30. Wilder-Smith E, Tan EK, Law HY, Zhao Y, Ng I, Wong MC. Spinocerebellar ataxia type 3 presenting as an L-DOPA responsive dystonia phenotype in a Chinese family. J Neurol Sci. 2003;213:25–8. [PubMed]
31. Gwinn-Hardy K, Singleton A, O’Suilleabhain P, Boss M, Nicholl D, Adam A, et al. Spinocerebellar ataxia type 3 phenotypically resembling parkinson disease in a black family. Arch Neurol. 2001;58:296–9. [PubMed]
32. Klockgether T, Schols L, Abele M, et al. Age related axonal neuropathy in spinocerebellar ataxia type 3/Machado-Joseph disease (SCA3/MJD) J Neurol Neurosurg Psychiatry. 1999;66:222–4. [PMC free article] [PubMed]
33. Yeh TH, Lu CS, Chou YH, Chong CC, Wu T, Han NH, Chen RS. Autonomic dysfunction in Machado-Joseph disease. Arch Neurol. 2005;62:630–6. [PubMed]
34. Friedman JH, Fernandez HH, Sudarsky LR. REM behavior disorder and excessive daytime somnolence in Machado-Joseph disease (SCA-3) Mov Disord. 2003;18:1520–2. [PubMed]
35. Schöls L, Haan J, Riess O, Amoiridis G, Przuntek H. Sleep disturbance in spinocerebellar ataxias: is the SCA3 mutation a cause of restless legs syndrome? Neurology. 1998;51:1603–7. [PubMed]
36. D’Abreu A, Franca MC, Jr, Conz L, Friedman JH, Nucci A, Lopes-Cendes I. Sleep symptoms and their clinical correlates in Machado-Joseph Disease. Acta Neurol Scand. 2009;119(4):277–80. [PubMed]
37. Kawai Y, Takeda A, Abe Y, Washimi Y, Tanaka F, Sobue G. Cognitive impairments in Machado-Joseph disease. Arch Neurol. 2004;61:1757–60. [PubMed]
38. Zawacki TM, Grace J, Friedman JH, Sudarsky L. Executive and emotional dysfunction in Machado-Joseph disease. Mov Disord. 2002;17:1004–10. [PubMed]
39. Cecchin CR, Pires AP, Rieder CR, Monte TL, Silveira I, Carvalho T, et al. Depressive symptoms in Machado-Joseph disease (SCA3) patients and their relatives. Community Genet. 2007;10(1):19–26. [PubMed]
40. Franca MC, Jr, D’Abreu A, Friedman JH, Nucci A, Lopes-Cendes I. Chronic pain in Machado-Joseph disease: a frequent and disabling symptom. Arch Neurol. 2007;64:1767–70. [PubMed]
41. França MC, Jr, D’Abreu A, Nucci A, Lopes-Cendes I. Muscle excitability abnormalities in Machado-Joseph disease. Arch Neurol. 2008;65:525–9. [PubMed]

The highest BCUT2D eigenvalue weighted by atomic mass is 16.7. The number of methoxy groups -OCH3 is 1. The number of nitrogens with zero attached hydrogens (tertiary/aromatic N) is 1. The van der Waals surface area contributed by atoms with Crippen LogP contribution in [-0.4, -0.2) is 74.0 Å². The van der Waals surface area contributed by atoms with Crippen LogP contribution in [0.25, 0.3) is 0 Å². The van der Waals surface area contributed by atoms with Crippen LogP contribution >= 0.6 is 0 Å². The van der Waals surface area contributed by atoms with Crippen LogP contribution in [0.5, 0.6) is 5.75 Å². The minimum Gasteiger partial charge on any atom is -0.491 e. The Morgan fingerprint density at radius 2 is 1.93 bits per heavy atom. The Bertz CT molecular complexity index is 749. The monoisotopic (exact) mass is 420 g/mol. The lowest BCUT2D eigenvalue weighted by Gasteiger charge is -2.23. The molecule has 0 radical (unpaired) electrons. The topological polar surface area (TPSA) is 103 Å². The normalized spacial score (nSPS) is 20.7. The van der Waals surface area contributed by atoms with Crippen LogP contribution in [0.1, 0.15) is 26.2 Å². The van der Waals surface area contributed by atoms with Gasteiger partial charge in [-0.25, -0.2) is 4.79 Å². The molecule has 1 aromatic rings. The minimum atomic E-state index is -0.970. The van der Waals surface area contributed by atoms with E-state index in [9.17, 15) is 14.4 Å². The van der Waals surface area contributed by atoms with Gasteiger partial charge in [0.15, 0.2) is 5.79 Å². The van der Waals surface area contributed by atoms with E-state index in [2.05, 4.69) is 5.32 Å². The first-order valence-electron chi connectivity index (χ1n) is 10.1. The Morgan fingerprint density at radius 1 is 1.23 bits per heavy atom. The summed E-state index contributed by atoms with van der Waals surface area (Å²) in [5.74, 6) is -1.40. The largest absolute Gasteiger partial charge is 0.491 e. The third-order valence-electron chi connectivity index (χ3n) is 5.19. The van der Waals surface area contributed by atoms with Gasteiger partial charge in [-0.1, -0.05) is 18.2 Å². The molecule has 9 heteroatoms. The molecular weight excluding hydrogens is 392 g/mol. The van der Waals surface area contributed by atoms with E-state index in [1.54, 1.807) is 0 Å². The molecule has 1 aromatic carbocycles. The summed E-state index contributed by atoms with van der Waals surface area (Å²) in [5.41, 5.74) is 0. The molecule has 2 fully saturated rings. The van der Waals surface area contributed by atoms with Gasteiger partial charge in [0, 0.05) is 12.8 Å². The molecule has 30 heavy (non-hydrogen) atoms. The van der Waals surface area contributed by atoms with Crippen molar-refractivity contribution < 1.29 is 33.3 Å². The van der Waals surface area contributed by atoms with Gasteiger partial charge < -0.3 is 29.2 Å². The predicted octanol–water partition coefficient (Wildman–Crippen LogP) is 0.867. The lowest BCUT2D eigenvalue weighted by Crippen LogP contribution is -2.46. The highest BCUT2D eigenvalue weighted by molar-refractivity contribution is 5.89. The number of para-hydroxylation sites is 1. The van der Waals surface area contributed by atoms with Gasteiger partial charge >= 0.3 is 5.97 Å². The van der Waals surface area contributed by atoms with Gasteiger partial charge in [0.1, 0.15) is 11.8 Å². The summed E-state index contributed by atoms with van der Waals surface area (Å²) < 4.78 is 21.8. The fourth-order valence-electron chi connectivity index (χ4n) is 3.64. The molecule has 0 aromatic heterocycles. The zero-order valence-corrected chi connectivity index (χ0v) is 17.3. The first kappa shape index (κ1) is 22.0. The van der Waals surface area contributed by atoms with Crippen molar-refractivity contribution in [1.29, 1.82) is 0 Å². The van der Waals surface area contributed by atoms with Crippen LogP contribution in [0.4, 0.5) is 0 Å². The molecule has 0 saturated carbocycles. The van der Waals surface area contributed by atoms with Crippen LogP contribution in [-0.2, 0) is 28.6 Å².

42. Friedman JH, Amick MM. Fatigue and daytime somnolence in Machado Joseph Disease (spinocerebellar ataxia type 3) Mov Disord. 2008;23:1323–1324. [PubMed]
43. Kieling C, Prestes PR, Saraiva-Pereira ML, Jardim LB. Survival estimates for patients with Machado-Joseph disease (SCA3) Clin Genet. 2007;72:543–5. [PubMed]
44. Cannella M, Simonelli M, D’Alessio C, Pierelli F, Ruggieri S, Squitieri F. Presymptomatic tests in Huntington’s disease and dominant ataxias. Neurol Sci. 2001;22:55–6. [PubMed]
45. Goodwin VA, Richards SH, Taylor RS, Taylor AH, Campbell JL. The effectiveness of exercise interventions for people with Parkinson’s disease: a systematic review and meta-analysis. Mov Disord. 2008;23(5):631–40. [PubMed]
46. Benes H, Kohnen R. Validation of an algorithm for the diagnosis of Restless Legs Syndrome: The Restless Legs Syndrome-Diagnostic Index (RLS-DI) Sleep Med. 2009 May;10(5):515–23. [PubMed]
47. Hening WA, et al. The four diagnostic criteria for Restless Legs Syndrome are unable to unable to exclude confounding conditions (“mimics”) Sleep Med. 2009 doi: 10.1016/j.sleep.2008.09.015. [PMC free article] [PubMed] [Cross Ref]
48. Ferini-Strambi L. Treatment options for restless legs syndrome. Expert Opin Pharmacother. 2009 Mar;10(4):545–54. [PubMed]
49. Levine J, Greenwald BD. Fatigue in Parkinson disease, stroke, and traumatic brain injury. Phys Med Rehabil Clin N Am. 2009 May;20(2):347–61. [PubMed]
50. Adam OR, Jankovic J. Treatment of dystonia. Parkinsonism Relat Disord. 2007;13 (Suppl 3):S362–8. [PubMed]